20-05-2022 11:11

How Finland's economy is maintaining its competitiveness

Export prices in Finland have kept up with rapidly rising import prices, keeping the country’s terms of trade unchanged. Zero-emission electricity generation is becoming a source of competitive advantage in manufacturing, which supports investment growth.

Finland’s terms of trade hold steady

The global increase in prices of energy, commodities and materials has created cost pressures and chipped away at the profitability of many businesses. At the same time, commodity and material producers are on a record-breaking run. While import and export prices have risen in tandem in Finland, many other European countries have seen their terms of trade decrease significantly over the past six months. The eurozone goods trade surplus showed a hefty decrease during the same period.

The structure of Finnish exports has been somewhat favourable in terms of the rising global prices. Around half of Finland’s goods exports consist of commodities, fuels and manufactured materials, such as metals and paper. The export prices of metals are up by about 50% year-on-year, while the price of paper, too, has risen by 27%. Oil refining margins are also higher. Machinery and equipment manufacturing, one of the pillars of industry, has seen export prices rise moderately and is suffering from component shortage.

A /  Finland’s terms of trade remain stable

Terms of trade, various countries, index 2019=100

Zero-emission electricity is becoming a source of competitive advantage for Finland.

Juho Kostiainen, Economist

Affordable electricity enhances competitiveness

Electricity prices hit record-highs in both Finland and Central Europe due to several simultaneous factors.  In Finland, the price of electricity has now clearly declined, and the Nordic power futures indicate that it will continue to fall below 50 euros per megawatt-hour.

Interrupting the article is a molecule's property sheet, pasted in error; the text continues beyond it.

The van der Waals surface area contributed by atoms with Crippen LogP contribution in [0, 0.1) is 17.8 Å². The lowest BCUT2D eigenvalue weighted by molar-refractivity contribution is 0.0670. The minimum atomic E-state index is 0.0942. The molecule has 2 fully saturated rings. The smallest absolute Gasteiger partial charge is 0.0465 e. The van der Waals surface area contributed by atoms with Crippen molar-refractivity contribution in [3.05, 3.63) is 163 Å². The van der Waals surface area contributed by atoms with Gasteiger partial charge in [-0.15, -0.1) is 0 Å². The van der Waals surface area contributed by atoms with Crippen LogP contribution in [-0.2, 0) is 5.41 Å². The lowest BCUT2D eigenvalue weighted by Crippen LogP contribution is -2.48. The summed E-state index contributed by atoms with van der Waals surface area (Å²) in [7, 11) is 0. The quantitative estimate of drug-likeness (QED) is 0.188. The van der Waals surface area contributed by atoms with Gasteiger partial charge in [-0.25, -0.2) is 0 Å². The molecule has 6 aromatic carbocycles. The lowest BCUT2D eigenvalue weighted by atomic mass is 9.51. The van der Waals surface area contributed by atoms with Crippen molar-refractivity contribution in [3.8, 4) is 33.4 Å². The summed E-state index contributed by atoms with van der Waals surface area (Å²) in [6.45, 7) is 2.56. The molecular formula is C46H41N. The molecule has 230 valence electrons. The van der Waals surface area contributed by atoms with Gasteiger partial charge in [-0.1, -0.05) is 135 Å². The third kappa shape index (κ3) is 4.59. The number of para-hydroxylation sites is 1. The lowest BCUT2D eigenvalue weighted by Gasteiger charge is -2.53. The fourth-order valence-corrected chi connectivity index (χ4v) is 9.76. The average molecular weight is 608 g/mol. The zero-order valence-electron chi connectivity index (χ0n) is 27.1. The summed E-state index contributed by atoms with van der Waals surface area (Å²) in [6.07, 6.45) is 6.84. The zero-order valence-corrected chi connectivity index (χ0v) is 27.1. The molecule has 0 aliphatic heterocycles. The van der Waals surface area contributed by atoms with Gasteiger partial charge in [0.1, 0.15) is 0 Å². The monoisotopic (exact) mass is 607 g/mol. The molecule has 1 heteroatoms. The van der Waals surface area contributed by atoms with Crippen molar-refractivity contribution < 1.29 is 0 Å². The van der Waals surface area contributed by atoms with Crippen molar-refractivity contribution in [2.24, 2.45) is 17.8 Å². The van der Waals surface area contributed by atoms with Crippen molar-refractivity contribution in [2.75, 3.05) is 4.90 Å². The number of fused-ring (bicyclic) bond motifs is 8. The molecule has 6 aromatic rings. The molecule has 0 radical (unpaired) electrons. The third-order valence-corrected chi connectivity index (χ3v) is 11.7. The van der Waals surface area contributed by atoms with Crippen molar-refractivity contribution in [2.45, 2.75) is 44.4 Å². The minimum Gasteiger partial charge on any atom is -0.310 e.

In Germany, the price of electricity has remained elevated due to the high cost of fossil power production as a result of the war in Ukraine. Moreover, the high prices of emission allowances raise the cost of electricity from fossil fuel-powered plants.

Finland will become self-sufficient in electricity, and power generation will be entirely fossil-free in the next couple of years once the new nuclear reactor becomes operational and the country’s wind power capacity doubles. Onshore wind power generated in Finland is, in fact, one of the cheapest ways to increase zero-emission power in Europe and get rid of Russian energy imports. Clean electricity will enable investment in profitable and environmentally-friendly manufacturing in Finland in the future.

B / Electricity prices in Germany vs. the Nordics

Electricity market prices and power futures, EUR/MWh

Cost competitiveness remains solid

Moderate wage growth over the past few years has, together with higher profitability growth, enhanced Finland’s cost competitiveness. This is reflected in the current account balance, which is now positive, and in labour’s lower share of the national income – in other words, a decrease in real unit labour costs. In recent months, terms of trade-adjusted unit labour costs have been trending very positively in relation to competitors, and the current wage deals further reinforce Finland’s competitiveness.

With regard to cost competitiveness, it is, however, good to keep in mind that the rise in export prices may turn out to be temporary if the balance between commodities demand and supply is restored. Wage increases should therefore not be based on a short-term rise in prices. For some companies, higher prices reduce their ability to pay wages, as production costs increase. This means that payroll capacity varies highly from sector to sector.

This article originally appeared in the Nordea Economic Outlook: Under Pressure, published on 11 May 2022. Read more from the latest Nordea Economic Outlook.


Juho Kostiainen
Nordea Economist
Economic Outlook
Markets and investment